Goodbye SPIP, hello Hyde!

Or "how I learned to stop worrying and love static website generators".

Back at the end of the 90s, when I was still studying at the University and developing my first webpages by hand, I came up with some scripts to help me speed up the job, by generating the repetitive code for me. Everything was static HTML (and later, CSS), generated from some text files.

Then, CMS systems came. Mainly based on PHP and MySQL, they transformed the way webpages were being made and made the above systems look kind of “archaic”. I started using one of these, SPIP, for both my personal webpage and some other web projects.

CMS systems are great, especially if you have a site that needs to be edited by a number of people. Anyway, but for a personal, low-traffic website, they can be kind of overkill. And static webpage generators have evolved across the years to become something much more advanced than my simple “set of scripts”.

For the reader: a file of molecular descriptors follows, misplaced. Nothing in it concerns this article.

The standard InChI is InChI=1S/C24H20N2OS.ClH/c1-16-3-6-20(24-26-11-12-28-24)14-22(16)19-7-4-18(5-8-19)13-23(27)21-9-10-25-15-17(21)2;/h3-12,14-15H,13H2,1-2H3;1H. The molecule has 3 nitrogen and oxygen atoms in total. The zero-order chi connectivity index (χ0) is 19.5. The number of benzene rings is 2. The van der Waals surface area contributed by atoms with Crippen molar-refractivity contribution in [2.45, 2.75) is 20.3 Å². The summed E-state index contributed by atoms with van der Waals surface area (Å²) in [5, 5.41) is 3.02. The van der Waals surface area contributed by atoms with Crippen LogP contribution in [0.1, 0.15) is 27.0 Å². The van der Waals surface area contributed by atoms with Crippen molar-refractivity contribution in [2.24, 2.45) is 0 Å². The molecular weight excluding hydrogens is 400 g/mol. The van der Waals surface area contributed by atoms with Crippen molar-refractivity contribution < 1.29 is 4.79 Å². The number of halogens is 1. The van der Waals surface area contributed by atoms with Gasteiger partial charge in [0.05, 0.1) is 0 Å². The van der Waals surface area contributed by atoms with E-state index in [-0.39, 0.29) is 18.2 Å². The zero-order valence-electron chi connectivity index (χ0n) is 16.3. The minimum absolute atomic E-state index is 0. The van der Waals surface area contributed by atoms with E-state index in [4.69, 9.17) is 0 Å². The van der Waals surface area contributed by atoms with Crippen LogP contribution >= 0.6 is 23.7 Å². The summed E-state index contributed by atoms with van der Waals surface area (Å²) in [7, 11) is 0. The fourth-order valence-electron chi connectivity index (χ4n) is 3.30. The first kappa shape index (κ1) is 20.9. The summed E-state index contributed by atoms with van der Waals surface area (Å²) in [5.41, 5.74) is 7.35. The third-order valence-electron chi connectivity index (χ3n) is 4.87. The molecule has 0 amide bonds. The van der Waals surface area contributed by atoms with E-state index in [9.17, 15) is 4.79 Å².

Personally, I love the possibility to create and update my entire website offline in a small netbook while I’m commuting in the train. I wouldn’t have this flexibility if I was using a CMS. And last but not least, it’s much more efficient to serve static code than going through the PHP interpreter plus the database queries. Not much of a concern for this humble site, but still “geekily attractive”.

So, while I still love SPIP (others love Joomla, or Wordpress, or whatever…), my current tool of choice to build this new version of my personal website is Hyde. Long life to static website generators!